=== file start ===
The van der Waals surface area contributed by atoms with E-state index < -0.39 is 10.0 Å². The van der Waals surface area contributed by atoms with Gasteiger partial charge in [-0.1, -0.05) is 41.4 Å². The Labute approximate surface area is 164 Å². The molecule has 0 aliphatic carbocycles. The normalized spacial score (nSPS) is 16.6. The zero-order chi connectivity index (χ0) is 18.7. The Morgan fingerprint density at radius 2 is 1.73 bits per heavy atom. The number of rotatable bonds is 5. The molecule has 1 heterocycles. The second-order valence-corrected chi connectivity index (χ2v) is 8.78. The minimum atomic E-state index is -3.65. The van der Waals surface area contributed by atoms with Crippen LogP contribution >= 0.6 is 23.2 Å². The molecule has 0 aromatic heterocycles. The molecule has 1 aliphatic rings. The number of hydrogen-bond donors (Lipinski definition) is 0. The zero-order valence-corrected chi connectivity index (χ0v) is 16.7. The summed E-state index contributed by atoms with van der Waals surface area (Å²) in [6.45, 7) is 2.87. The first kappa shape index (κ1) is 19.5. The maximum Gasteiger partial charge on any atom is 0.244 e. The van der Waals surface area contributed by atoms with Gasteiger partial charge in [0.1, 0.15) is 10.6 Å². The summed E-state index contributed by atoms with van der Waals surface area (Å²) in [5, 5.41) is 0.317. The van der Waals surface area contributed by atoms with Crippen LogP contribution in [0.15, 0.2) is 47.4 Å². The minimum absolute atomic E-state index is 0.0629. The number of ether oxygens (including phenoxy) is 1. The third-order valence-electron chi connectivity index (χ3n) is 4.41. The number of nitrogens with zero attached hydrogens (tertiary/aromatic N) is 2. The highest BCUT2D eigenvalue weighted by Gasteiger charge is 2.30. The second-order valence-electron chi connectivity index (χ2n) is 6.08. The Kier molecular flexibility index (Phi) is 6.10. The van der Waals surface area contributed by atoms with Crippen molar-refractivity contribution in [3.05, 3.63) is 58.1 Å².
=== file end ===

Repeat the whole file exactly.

The van der Waals surface area contributed by atoms with E-state index < -0.39 is 10.0 Å². The van der Waals surface area contributed by atoms with Gasteiger partial charge in [-0.1, -0.05) is 41.4 Å². The Labute approximate surface area is 164 Å². The molecule has 0 aliphatic carbocycles. The normalized spacial score (nSPS) is 16.6. The zero-order chi connectivity index (χ0) is 18.7. The Morgan fingerprint density at radius 2 is 1.73 bits per heavy atom. The number of rotatable bonds is 5. The molecule has 1 heterocycles. The second-order valence-corrected chi connectivity index (χ2v) is 8.78. The minimum atomic E-state index is -3.65. The van der Waals surface area contributed by atoms with Crippen LogP contribution >= 0.6 is 23.2 Å². The molecule has 0 aromatic heterocycles. The molecule has 1 aliphatic rings. The number of hydrogen-bond donors (Lipinski definition) is 0. The zero-order valence-corrected chi connectivity index (χ0v) is 16.7. The summed E-state index contributed by atoms with van der Waals surface area (Å²) in [6.45, 7) is 2.87. The first kappa shape index (κ1) is 19.5. The maximum Gasteiger partial charge on any atom is 0.244 e. The van der Waals surface area contributed by atoms with Gasteiger partial charge in [0.1, 0.15) is 10.6 Å². The summed E-state index contributed by atoms with van der Waals surface area (Å²) in [5, 5.41) is 0.317. The van der Waals surface area contributed by atoms with Crippen LogP contribution in [0.15, 0.2) is 47.4 Å². The minimum absolute atomic E-state index is 0.0629. The number of ether oxygens (including phenoxy) is 1. The third-order valence-electron chi connectivity index (χ3n) is 4.41. The number of nitrogens with zero attached hydrogens (tertiary/aromatic N) is 2. The highest BCUT2D eigenvalue weighted by Gasteiger charge is 2.30. The second-order valence-electron chi connectivity index (χ2n) is 6.08. The Kier molecular flexibility index (Phi) is 6.10. The van der Waals surface area contributed by atoms with Crippen molar-refractivity contribution in [3.05, 3.63) is 58.1 Å².